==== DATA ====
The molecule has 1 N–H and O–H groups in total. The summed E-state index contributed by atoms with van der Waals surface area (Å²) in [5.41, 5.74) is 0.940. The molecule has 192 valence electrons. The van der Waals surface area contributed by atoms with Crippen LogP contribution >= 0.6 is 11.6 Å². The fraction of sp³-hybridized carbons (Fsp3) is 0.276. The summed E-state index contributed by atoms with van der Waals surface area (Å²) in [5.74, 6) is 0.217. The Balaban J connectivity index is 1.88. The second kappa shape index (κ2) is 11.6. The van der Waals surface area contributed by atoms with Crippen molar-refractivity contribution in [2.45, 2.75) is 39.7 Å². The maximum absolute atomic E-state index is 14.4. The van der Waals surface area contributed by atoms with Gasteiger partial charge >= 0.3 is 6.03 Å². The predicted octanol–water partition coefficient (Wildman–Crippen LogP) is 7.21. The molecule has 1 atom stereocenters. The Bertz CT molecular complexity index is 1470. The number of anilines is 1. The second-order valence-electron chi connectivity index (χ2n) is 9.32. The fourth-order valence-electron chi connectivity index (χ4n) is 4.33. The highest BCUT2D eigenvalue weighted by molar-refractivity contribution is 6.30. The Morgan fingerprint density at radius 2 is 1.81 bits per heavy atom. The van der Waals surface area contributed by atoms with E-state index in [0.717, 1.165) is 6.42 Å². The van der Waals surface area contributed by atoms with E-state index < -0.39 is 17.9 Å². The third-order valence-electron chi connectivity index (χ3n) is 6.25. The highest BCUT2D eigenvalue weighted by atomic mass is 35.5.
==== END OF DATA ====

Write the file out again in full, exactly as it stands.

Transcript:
The molecule has 1 N–H and O–H groups in total. The summed E-state index contributed by atoms with van der Waals surface area (Å²) in [5.41, 5.74) is 0.940. The molecule has 192 valence electrons. The van der Waals surface area contributed by atoms with Crippen LogP contribution >= 0.6 is 11.6 Å². The fraction of sp³-hybridized carbons (Fsp3) is 0.276. The summed E-state index contributed by atoms with van der Waals surface area (Å²) in [5.74, 6) is 0.217. The Balaban J connectivity index is 1.88. The second kappa shape index (κ2) is 11.6. The van der Waals surface area contributed by atoms with Crippen molar-refractivity contribution in [2.45, 2.75) is 39.7 Å². The maximum absolute atomic E-state index is 14.4. The van der Waals surface area contributed by atoms with Gasteiger partial charge >= 0.3 is 6.03 Å². The predicted octanol–water partition coefficient (Wildman–Crippen LogP) is 7.21. The molecule has 1 atom stereocenters. The Bertz CT molecular complexity index is 1470. The number of anilines is 1. The second-order valence-electron chi connectivity index (χ2n) is 9.32. The fourth-order valence-electron chi connectivity index (χ4n) is 4.33. The highest BCUT2D eigenvalue weighted by molar-refractivity contribution is 6.30. The Morgan fingerprint density at radius 2 is 1.81 bits per heavy atom. The van der Waals surface area contributed by atoms with E-state index in [0.717, 1.165) is 6.42 Å². The van der Waals surface area contributed by atoms with E-state index < -0.39 is 17.9 Å². The third-order valence-electron chi connectivity index (χ3n) is 6.25. The highest BCUT2D eigenvalue weighted by atomic mass is 35.5.